Moncrieffe v. Holder Jr. Shows That a Jacksonville Conviction Can Have Immigration Implications

America is a country of immigrants and as the years have passed, more and more has been made of being in the country “legally” or “illegally.”

Sadly, this has had an impact on people charged with crimes and who are dealing with the consequences. For people not born in the United States, a simple conviction can put in jeopardy their status in the country.Even something as simple and seemingly minor as a drug arrest in Jacksonville can lead to a possible deportation. That’s why fighting a criminal charge is so important. There are many consequences beyond a conviction and a possible jail or prison sentence. Any person can face tangential sanctions if they are convicted of a crime.

One such case discovered by Jacksonville criminal defense lawyers is that of Moncrieffe v. Holder Jr. out of Georgia.

In this case, a man who is a native of Jamaica, but who entered the country legally in 1984 when he was 3, was arrested and eventually pleaded guilty to a charge of possession of marijuana with intent to distribute in 2008. He was sentenced to five years probation.

The Department of Homeland Security discovered the plea and took action to remoce him under federal immigration laws, saying that the controlled substance offense made him an “aggravated felon” because the conviction was considered a “drug trafficking crime.” A judge ruled that the state conviction was essentially equal to a federal felony and that the man was subject to removal from the country.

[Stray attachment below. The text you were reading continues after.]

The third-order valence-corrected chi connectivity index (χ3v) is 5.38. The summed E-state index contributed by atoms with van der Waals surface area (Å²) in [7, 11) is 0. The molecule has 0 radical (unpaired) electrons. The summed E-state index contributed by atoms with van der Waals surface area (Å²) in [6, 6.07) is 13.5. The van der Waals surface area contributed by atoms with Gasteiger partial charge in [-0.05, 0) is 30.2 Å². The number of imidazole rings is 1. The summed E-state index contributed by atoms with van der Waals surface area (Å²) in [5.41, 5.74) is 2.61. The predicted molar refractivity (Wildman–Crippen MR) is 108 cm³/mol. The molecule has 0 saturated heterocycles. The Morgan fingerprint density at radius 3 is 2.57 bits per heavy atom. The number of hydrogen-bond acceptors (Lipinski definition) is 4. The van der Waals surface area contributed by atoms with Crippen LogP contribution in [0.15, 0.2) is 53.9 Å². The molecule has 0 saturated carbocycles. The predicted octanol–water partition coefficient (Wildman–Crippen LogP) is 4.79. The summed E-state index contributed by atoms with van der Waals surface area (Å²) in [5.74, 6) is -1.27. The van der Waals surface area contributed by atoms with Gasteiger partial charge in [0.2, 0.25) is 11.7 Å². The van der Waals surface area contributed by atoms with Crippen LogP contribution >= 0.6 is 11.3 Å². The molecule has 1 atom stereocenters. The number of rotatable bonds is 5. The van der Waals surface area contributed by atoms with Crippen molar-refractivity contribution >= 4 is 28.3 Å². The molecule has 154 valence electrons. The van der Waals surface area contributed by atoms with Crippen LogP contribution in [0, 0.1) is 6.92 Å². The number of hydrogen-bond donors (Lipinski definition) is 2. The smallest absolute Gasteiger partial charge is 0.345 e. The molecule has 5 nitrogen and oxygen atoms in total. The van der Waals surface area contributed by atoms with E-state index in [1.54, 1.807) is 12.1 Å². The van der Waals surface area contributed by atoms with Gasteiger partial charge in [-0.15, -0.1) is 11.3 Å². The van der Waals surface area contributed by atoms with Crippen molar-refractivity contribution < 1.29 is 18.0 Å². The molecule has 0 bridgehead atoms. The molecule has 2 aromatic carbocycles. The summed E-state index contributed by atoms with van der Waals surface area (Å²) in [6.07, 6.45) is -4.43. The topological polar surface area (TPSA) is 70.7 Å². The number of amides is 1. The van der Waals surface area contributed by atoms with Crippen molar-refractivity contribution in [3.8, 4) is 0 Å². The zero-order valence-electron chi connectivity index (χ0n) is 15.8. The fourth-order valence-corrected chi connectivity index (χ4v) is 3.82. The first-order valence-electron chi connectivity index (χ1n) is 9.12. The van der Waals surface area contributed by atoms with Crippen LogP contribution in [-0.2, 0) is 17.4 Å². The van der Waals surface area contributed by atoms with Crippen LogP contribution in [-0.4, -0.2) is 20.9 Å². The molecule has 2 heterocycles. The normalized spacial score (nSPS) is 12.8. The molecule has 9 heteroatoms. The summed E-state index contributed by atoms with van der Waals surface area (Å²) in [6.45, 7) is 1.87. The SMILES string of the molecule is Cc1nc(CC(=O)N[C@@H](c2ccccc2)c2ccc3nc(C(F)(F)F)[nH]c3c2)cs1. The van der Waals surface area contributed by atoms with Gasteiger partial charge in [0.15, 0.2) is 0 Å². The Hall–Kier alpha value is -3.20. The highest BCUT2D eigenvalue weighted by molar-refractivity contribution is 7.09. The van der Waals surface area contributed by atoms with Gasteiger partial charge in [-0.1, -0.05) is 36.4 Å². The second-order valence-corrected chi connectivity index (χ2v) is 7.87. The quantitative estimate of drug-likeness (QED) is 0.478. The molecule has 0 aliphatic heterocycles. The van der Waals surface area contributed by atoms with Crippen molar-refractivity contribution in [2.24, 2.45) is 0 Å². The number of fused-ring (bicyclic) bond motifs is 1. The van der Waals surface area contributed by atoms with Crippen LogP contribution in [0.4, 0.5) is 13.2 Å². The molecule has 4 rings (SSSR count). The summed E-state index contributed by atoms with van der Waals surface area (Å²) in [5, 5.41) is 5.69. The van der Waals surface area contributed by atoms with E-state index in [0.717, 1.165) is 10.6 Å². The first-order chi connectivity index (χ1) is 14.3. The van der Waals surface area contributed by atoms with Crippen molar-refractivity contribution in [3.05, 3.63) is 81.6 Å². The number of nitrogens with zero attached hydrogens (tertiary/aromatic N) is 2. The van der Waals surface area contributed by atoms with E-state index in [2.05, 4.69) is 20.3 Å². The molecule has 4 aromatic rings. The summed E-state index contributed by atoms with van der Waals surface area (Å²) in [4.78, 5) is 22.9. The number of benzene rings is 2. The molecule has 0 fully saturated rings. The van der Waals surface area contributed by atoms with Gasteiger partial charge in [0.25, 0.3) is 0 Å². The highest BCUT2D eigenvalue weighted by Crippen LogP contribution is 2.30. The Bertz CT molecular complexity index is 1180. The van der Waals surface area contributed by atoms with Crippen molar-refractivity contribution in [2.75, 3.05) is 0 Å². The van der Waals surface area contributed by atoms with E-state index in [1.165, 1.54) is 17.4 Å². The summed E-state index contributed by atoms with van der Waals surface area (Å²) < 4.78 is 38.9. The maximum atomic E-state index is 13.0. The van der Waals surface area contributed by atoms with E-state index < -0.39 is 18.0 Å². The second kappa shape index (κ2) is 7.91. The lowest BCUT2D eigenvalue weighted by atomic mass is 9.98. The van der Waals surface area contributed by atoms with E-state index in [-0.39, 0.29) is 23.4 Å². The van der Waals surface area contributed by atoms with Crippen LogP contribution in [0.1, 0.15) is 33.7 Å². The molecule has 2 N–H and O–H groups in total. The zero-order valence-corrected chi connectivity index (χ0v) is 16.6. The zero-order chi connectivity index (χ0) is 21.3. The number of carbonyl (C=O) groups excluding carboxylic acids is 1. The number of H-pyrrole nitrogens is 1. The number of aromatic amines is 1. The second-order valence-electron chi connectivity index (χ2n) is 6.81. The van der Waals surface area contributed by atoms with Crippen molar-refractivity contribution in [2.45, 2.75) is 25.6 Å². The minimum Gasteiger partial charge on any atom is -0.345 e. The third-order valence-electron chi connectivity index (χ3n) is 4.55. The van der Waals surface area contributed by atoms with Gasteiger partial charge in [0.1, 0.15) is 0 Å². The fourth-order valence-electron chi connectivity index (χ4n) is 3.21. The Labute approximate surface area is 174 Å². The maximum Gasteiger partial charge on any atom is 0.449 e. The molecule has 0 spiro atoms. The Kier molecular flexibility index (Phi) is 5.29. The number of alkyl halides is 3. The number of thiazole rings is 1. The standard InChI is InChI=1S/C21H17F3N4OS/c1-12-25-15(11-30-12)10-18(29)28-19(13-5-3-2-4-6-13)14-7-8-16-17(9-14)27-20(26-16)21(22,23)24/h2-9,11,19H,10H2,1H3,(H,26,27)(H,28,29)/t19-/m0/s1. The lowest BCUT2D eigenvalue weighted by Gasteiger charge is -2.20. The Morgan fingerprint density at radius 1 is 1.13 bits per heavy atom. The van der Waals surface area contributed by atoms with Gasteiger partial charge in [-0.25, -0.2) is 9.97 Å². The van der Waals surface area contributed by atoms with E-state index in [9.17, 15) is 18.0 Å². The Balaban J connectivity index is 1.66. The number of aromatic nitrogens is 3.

An appeals court looked at the case and agreed with the lower court. It found that “drug trafficking crimes” are considered “aggravated felonies” even if the state crime is a misdemeanor. The appeals court ruled that the defendant had the responsibility in immigration court to prove that his conduct was only misdemeanor in nature.

Immigrants, even those who entered the country legally as this man did some 25 years ago, must also consider the consequences of a conviction or a plea. It is a burden they have that American citizens do not.

But that’s something that must be part of the discussion with a Jacksonville criminal defense lawyer. All things must be taken into consideration when someone decides to enter into a plea agreement with the state. That is magnified for an immigrant.

In many cases, that’s why going to trial and taking an aggressive approach to the case is the best bet. There is always the chance of a not guilty verdict at trial or a conviction on a less-serious charge that can keep a person in the country. A plea only guarantees the charge to which a person agrees to plead.

The Forbess Law Firm has been aiding clients who face criminal charges in Jacksonville for more than a decade and is here to provide aggressive criminal defense to anyone accused of a crime. If you or a loved one requires a Jacksonville criminal defense lawyer, contact our firm today. We are available through our website or by calling us at 904-634-0900.

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